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Zijian Lu, Mathias Klinghammer, Katja Fiehler; The role of gaze and prior knowledge on allocentric coding of reach targets. Journal of Vision 2018;18(4):22. doi: https://doi.org/10.1167/18.4.22.
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© ARVO (1962-2015); The Authors (2016-present)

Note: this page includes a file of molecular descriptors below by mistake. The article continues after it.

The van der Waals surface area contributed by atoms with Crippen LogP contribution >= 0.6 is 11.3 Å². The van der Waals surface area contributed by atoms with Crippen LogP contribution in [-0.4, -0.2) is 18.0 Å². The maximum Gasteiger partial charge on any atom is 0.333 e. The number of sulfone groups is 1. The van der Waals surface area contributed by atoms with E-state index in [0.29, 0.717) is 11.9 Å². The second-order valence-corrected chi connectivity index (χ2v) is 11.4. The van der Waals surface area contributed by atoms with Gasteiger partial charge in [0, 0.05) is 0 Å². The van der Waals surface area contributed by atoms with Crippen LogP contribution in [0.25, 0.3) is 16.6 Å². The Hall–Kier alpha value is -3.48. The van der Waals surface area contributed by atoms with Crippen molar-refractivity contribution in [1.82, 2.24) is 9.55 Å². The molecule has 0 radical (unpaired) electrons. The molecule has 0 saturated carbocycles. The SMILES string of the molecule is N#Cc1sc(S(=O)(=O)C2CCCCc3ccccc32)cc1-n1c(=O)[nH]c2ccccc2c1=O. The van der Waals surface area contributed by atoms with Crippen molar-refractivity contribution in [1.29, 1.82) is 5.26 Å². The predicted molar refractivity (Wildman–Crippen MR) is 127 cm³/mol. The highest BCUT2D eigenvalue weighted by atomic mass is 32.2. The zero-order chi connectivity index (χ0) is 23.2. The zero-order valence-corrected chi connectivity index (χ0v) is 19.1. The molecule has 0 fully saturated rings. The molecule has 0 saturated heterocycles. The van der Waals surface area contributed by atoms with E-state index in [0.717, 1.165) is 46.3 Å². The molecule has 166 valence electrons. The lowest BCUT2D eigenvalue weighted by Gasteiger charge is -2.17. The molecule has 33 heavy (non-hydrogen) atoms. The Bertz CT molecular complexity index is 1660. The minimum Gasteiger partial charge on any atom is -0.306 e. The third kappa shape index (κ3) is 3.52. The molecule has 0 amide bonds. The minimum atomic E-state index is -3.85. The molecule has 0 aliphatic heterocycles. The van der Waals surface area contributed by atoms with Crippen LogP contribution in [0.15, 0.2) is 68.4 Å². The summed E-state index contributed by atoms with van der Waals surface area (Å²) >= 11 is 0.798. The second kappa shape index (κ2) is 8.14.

In this study, we investigated the influence of gaze and prior knowledge about the reach target on the use of allocentric information for memory-guided reaching. Participants viewed a breakfast scene with five objects in the background and six objects on the table. Table objects served as potential reach targets. Participants first encoded the scene and, after a short delay, a test scene was presented with one table object missing and one, three, or five table objects horizontally shifted in the same direction. Participants performed a memory-guided reaching movement toward the position of the missing object on a blank screen. In order to examine the influence of gaze, participants either freely moved their gaze (free-view) or kept gaze at a fixation point (fixation) throughout the trial. The effect of prior knowledge was investigated by informing participants about the reach target either before (preview) or after (nonpreview) scene encoding. Our results demonstrate that humans use allocentric information for reaching even if a stable retinal reference is available. However, allocentric coding of reach targets is stronger when gaze is free and prior knowledge about the reach target is missing.
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